Anyway, I woke up Saturday excited to sing in this competition.  Took a shower, ate a good breakfast, got dressed , and – unlike the last time I warmed up before a competition – I was in “good” voice.  I warmed up with some lip trills, sang scales on AH and EE, went over the most difficult and highest passages of the three arias I had prepared, and voila, my voice was exactly where I needed it to be.  I was ready to go.

My go-to audition/first round competition dress is from White House Black Market.  I ADORE that store – it might be my absolute favorite clothing store, actually.  The dress is strapless, A-line, and fits me just right so I can still breathe well in it.  And of course, I HAD to wear white pearls.  White and black, my favorite color combination. So simple yet exquisite.

It was pouring on Saturday, so I put my dress into a garment bag and headed downtown to NYU.  Once I arrived and found out which floor the Classical Division was on (there was also a Musical Theater division), I changed into my dress, warmed up a bit more, and waited for my turn.  My time was 2:08, which is a great time to sing, it’s neither too late nor too early.  I can sleep in but not spend the entire day anticipating my performance.

As I sat on the chairs lining the hallway, waiting for my time, I heard one woman sing the Queen of the Night’s aria from The Magic Flute.  She was AMAZING.  Her tone, her high notes – everything was gorgeous and consistent.  I made sure to tell her that she did a great job when she was finished.  As an artist, it is easy to compare yourself to other artists and begin to worry about your own talents or worth.  We all do it, but it is also important to encourage each other BECAUSE so many artists have massive insecurities that we know nothing about.  Someone impresses you?  Tell them, even if you are “competing” with them.  Why put out negativity into the world?  Besides, that singer may be the Queen to my Pamina some day.

Once it was my turn, I took one last gulp of water and went in.  There were two judges, one male, one female, both disarming and very nice, which always helps when it comes to nerves.  I had prepared, “Ah, non credea mirarti…ah, non giunge!” to sing first.  Bel canto is where my voice really shines and so most of my rep is bel canto, and this aria is perfect since it shows agility and range but also legato.  Was I nervous?  A little, but I was mostly excited.  I was excited to perform, not nervous to “compete.”  I showed the accompanist (who was very good, I didn’t catch his name) where my cuts and ornaments were in the cabaletta, turned to the judges to state my name and which aria I was starting with, and began.  This time around,  unlike the competition I did in March, I wasn’t “in my head” or “self-conscious” during the performance.  I was simply performing.  Amina (the character who sings this aria in La Sonnambula) is so heartbroken during this part of the opera, and it is important to bring out the character as well, and not only sing the notes on the page.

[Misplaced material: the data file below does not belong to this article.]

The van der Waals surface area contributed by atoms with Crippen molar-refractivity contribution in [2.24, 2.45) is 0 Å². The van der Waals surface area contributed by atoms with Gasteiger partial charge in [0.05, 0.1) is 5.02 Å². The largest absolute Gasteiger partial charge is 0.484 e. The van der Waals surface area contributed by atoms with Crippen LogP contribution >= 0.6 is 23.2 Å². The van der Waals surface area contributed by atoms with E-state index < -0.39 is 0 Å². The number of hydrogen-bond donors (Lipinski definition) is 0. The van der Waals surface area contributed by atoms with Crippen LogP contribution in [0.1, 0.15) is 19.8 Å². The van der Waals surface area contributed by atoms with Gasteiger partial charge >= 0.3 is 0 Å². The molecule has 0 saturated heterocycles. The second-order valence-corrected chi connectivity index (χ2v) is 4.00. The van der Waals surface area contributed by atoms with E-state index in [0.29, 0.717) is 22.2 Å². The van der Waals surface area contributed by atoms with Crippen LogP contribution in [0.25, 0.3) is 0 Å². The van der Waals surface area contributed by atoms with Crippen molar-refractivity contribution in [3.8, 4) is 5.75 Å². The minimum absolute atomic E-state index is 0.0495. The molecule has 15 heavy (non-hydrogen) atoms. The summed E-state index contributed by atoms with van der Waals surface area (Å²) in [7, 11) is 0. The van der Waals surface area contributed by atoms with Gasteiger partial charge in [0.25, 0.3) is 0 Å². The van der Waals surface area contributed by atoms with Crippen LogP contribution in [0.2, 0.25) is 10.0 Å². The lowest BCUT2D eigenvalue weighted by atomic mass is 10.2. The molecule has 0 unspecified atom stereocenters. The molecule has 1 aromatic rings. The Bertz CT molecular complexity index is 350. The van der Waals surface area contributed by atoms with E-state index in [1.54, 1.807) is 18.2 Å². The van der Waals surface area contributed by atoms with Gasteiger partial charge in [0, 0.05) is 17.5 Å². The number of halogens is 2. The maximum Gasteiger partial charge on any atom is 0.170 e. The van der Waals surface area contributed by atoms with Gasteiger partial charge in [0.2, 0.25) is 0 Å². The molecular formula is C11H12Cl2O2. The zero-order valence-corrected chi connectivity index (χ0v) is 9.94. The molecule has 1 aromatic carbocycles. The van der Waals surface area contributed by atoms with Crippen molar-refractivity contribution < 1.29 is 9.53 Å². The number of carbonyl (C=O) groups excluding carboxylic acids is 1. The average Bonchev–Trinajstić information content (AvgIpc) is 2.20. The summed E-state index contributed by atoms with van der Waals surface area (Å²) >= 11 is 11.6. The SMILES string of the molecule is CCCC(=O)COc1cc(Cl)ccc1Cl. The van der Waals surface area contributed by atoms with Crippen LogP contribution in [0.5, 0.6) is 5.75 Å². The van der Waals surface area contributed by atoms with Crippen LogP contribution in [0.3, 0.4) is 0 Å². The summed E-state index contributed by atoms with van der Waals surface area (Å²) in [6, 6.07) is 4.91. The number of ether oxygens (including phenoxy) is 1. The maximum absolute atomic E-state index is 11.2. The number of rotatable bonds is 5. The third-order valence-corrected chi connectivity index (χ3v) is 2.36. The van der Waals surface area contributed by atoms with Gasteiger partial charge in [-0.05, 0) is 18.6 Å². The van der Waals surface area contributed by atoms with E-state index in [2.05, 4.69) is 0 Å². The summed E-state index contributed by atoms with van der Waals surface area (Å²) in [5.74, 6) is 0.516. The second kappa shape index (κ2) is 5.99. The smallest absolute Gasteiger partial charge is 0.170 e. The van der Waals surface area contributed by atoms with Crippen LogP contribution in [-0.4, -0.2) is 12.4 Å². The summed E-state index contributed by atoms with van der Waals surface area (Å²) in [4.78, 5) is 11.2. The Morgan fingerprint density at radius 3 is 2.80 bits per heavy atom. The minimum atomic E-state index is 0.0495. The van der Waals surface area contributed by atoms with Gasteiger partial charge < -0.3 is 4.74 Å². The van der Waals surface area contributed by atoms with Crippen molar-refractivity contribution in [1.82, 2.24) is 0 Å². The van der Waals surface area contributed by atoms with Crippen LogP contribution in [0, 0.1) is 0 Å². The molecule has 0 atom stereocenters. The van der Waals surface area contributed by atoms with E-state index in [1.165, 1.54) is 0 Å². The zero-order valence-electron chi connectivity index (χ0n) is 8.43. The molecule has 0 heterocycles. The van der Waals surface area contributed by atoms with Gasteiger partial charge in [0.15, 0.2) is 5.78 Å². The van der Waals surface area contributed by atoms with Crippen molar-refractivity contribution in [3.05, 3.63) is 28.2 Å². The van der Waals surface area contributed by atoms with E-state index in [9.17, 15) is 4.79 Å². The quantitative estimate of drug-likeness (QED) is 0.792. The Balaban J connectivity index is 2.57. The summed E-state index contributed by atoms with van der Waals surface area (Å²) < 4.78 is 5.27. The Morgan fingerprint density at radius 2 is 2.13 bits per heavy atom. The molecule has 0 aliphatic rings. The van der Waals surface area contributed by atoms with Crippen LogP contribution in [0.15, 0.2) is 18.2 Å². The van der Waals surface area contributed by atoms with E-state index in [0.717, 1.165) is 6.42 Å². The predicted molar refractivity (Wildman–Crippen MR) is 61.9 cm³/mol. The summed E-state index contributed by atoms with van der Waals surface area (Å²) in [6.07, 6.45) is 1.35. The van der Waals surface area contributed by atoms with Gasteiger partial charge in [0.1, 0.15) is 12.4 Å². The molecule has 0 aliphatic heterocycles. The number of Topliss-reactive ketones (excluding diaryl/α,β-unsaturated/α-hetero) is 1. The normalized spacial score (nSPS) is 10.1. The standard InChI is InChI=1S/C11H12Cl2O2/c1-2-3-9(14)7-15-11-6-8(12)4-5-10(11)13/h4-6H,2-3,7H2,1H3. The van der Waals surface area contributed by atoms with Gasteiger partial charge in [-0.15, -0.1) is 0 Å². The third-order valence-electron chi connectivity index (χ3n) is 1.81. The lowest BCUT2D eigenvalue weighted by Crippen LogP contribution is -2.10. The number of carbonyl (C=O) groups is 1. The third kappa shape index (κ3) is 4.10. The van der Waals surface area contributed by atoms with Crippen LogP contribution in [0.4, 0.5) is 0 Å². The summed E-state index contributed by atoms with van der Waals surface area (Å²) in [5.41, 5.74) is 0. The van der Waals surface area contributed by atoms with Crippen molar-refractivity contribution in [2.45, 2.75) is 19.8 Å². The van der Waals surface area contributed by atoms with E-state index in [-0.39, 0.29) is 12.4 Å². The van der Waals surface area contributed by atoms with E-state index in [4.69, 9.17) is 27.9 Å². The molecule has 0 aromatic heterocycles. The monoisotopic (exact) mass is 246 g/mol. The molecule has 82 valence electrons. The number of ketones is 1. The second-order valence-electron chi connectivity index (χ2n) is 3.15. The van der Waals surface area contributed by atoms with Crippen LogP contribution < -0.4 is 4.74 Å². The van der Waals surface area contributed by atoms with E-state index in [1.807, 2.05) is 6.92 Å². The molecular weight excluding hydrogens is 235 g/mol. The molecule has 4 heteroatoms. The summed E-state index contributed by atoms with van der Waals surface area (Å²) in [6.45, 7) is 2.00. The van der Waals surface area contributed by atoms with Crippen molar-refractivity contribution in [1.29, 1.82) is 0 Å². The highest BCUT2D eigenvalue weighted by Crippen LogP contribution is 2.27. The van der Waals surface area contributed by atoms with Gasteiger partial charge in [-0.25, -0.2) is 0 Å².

I finished the first aria, feeling very good about it.  I wouldn’t say it was perfect, because honestly, when you are so immersed in your performance, you don’t have time to think.  I couldn’t think about whether it was perfect or not while I was singing – I was busy creating art.

The judges asked for “Addio, del passato” next.  I was THRILLED.  This is my most favorite aria in all of opera, and I recently learned it, so I hadn’t performed it for anyone yet except for my coach.  I made sure the accompanist knew that I was doing the traditional cut, and began.  Violetta knows she is at the end of her life during this aria, and thinks that she will never see Alfredo again, who is the love of her life.  Shortly after this aria, he runs in, they have their final moments together, and she dies.  It is absolutely heartbreaking and beautiful.  No wonder La Traviata is such a beloved opera.

I began the aria, and once again, I wasn’t “self-conscious,” I was performing.  I trusted my voice, it knew where it needed to go, and I focused on the character and the translation. I was telling a story…creating art.

Once this aria was finished, the judges looked up, smiled, and said thank you.  They had been writing very much during both arias, which is fantastic because Classical Singer mails each participant the judges’ feedback.  Constructive criticism is always good.

Once I exited the room, the woman who had been checking everyone in (I didn’t catch her name either) told me that I sounded great and that she loved my voice.  That made my day – considering she told me before I went in to sing that she has won the competition before.  A compliment from another musician always means a lot – their ears are finely tuned, so they will know when you mess up. =)

I changed back into my jeans, left NYU, and hopped into the subway.  I had been at NYU for maybe a total of 45 minutes.  The whole process was very simple and quick.

At around 1:00 am that evening, while I was out with some girl friends, I received an e-mail from the CS competition.  “Congratulations, you have advanced to the Second Round of the CS Vocal Competition in Boston at the CS Convention, May 27, 2016.”

I beamed.  I was so happy.  I AM so happy.  Hard work DOES pay off.

I guess I’ll see you in May, Boston!

~ Christina